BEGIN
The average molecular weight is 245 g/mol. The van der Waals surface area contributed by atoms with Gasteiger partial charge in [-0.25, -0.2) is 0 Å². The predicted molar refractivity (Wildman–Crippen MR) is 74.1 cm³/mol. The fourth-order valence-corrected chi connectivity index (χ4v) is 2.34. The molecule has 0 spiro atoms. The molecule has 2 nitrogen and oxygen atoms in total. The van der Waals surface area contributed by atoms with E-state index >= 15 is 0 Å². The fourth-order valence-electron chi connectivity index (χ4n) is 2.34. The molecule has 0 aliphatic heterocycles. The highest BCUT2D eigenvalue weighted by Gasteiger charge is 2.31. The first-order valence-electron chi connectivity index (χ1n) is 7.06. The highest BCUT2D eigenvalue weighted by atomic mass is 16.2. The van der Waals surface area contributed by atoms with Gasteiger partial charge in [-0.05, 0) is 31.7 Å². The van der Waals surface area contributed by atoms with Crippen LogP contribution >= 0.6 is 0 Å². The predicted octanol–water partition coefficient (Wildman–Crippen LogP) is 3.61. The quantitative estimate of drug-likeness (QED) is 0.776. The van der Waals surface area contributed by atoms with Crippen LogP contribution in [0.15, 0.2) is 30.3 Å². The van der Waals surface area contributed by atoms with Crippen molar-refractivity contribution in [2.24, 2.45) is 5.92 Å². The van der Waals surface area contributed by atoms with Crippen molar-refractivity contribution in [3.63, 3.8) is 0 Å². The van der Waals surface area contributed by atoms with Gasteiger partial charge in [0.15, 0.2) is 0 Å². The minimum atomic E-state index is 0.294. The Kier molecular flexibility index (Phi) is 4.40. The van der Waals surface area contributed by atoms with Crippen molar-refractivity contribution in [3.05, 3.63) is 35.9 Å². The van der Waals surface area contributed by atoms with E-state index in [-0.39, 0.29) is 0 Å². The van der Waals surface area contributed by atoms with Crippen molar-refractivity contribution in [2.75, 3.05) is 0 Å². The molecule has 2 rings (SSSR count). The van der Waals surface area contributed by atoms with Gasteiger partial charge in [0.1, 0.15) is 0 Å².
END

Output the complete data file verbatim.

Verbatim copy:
The average molecular weight is 245 g/mol. The van der Waals surface area contributed by atoms with Gasteiger partial charge in [-0.25, -0.2) is 0 Å². The predicted molar refractivity (Wildman–Crippen MR) is 74.1 cm³/mol. The fourth-order valence-corrected chi connectivity index (χ4v) is 2.34. The molecule has 0 spiro atoms. The molecule has 2 nitrogen and oxygen atoms in total. The van der Waals surface area contributed by atoms with E-state index >= 15 is 0 Å². The fourth-order valence-electron chi connectivity index (χ4n) is 2.34. The molecule has 0 aliphatic heterocycles. The highest BCUT2D eigenvalue weighted by Gasteiger charge is 2.31. The first-order valence-electron chi connectivity index (χ1n) is 7.06. The highest BCUT2D eigenvalue weighted by atomic mass is 16.2. The van der Waals surface area contributed by atoms with Gasteiger partial charge in [-0.05, 0) is 31.7 Å². The van der Waals surface area contributed by atoms with Crippen LogP contribution >= 0.6 is 0 Å². The predicted octanol–water partition coefficient (Wildman–Crippen LogP) is 3.61. The quantitative estimate of drug-likeness (QED) is 0.776. The van der Waals surface area contributed by atoms with Crippen LogP contribution in [0.15, 0.2) is 30.3 Å². The van der Waals surface area contributed by atoms with Crippen molar-refractivity contribution in [2.24, 2.45) is 5.92 Å². The van der Waals surface area contributed by atoms with Crippen molar-refractivity contribution in [3.63, 3.8) is 0 Å². The van der Waals surface area contributed by atoms with Gasteiger partial charge in [0.15, 0.2) is 0 Å². The minimum atomic E-state index is 0.294. The Kier molecular flexibility index (Phi) is 4.40. The van der Waals surface area contributed by atoms with Crippen molar-refractivity contribution in [3.05, 3.63) is 35.9 Å². The van der Waals surface area contributed by atoms with E-state index in [-0.39, 0.29) is 0 Å². The van der Waals surface area contributed by atoms with Crippen molar-refractivity contribution in [2.75, 3.05) is 0 Å². The molecule has 2 rings (SSSR count). The van der Waals surface area contributed by atoms with Gasteiger partial charge in [0.1, 0.15) is 0 Å².